Directed by Chris Fisher. With Luke Wilson, Samuel L. Jackson, Leslie Bibb, Peyton List. Distributed by Magnet Releasing. 1 hr. 29 R (violence, profanity, adult themes) Playing at: Ritz East.
"Don't mistake my kindness for weakness," Luke Wilson warns Samuel L. Jackson in the laugh-out-loud bad Meeting Evil.
"What should I mistake it for?" Jackson asks back, shooting a cold, dark glare that's supposed to be full of menace, but is really full of the account numbers to his bank book.
Meeting Evil has been adapted from the novel by Thomas Berger. It's a mortgage-crisis nightmare noir that could have been pulpy fun, but Chris Fisher, a heavy-handed writer/director if ever there was one, misses just about every opportunity for irony, or subtlety, or cool. You could argue that the cynical banter between the detectives, played by Tracie Thom and Muse Watson, passes for B-movie wit, but what's the point?
For John Felton (Wilson), it's another bad day: a real estate agent who can't sell a house, his mailbox is full of past-due notices, and his front door has a foreclosure document stuck to it. On top of that, he's just been fired. And his wife (Leslie Bibb) is probably fooling around with the pool guy, too.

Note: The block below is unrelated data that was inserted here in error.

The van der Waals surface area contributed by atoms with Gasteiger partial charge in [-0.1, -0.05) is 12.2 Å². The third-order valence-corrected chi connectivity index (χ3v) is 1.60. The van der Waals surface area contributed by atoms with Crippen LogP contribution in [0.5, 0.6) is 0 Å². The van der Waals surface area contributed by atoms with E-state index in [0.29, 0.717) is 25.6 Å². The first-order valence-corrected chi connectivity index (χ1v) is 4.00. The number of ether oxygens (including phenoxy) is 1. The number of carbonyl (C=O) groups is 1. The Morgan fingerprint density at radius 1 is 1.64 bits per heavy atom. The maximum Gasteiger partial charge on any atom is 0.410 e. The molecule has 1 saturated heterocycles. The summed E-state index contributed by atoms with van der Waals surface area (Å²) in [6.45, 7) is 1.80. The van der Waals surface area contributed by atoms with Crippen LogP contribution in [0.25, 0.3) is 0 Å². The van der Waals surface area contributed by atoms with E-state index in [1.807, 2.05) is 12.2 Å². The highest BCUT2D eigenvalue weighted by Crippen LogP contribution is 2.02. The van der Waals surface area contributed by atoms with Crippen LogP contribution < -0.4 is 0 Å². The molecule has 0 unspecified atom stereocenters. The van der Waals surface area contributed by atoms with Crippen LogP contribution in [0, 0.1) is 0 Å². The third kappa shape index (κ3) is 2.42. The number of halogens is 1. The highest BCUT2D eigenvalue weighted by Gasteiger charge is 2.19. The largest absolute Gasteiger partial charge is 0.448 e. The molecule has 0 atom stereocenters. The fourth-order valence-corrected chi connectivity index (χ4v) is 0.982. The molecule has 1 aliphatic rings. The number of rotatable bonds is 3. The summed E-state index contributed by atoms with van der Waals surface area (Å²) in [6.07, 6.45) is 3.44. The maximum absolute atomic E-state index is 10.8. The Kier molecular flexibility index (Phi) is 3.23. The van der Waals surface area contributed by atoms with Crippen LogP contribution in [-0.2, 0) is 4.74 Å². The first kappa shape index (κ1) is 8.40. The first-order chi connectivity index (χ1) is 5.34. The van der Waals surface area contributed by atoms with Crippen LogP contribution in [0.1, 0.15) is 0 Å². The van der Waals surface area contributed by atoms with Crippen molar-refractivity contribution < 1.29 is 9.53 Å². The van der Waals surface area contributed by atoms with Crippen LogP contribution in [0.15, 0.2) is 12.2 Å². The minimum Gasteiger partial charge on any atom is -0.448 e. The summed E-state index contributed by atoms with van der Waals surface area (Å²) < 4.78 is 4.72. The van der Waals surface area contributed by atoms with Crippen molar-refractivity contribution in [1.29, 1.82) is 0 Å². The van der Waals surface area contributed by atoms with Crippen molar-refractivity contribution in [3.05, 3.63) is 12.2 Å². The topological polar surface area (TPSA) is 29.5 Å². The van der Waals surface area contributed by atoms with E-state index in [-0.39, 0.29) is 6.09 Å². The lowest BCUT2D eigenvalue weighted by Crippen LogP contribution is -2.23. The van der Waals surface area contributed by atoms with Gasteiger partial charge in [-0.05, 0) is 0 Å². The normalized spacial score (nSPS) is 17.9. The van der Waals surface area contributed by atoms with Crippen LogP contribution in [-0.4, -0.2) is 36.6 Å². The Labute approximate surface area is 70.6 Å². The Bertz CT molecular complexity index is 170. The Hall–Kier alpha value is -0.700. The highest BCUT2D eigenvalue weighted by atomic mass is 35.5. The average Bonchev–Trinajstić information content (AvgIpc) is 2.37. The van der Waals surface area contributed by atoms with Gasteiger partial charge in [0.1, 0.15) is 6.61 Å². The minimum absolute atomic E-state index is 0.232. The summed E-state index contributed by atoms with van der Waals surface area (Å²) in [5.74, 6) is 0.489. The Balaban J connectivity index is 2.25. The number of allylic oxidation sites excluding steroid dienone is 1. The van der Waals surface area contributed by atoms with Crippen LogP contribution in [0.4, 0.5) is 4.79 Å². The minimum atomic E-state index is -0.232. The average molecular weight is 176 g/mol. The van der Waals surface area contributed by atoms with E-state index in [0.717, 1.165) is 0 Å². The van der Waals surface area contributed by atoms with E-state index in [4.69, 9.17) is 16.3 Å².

And then along comes the mysterious stranger named Richie, dressed in black, a fedora atop his head, asking for help jump-starting his muscle car. John obliges, and before you know it he and Jackson's character are tooling around town - and Richie is killing gas station attendants and cellphone saleswomen and loudmouthed waitresses.
Nobody believes John when he says the string of dead bodies is this other guy's doing - nobody, that is, except Tammy (Peyton List, from Mad Men), the boozy ex-coworker John's been having an affair with. Meeting Evil wants to suggest that perhaps Richie is just a figment of John's imagination - that he's cracked under pressure - but Fisher can't even play that old canard convincingly.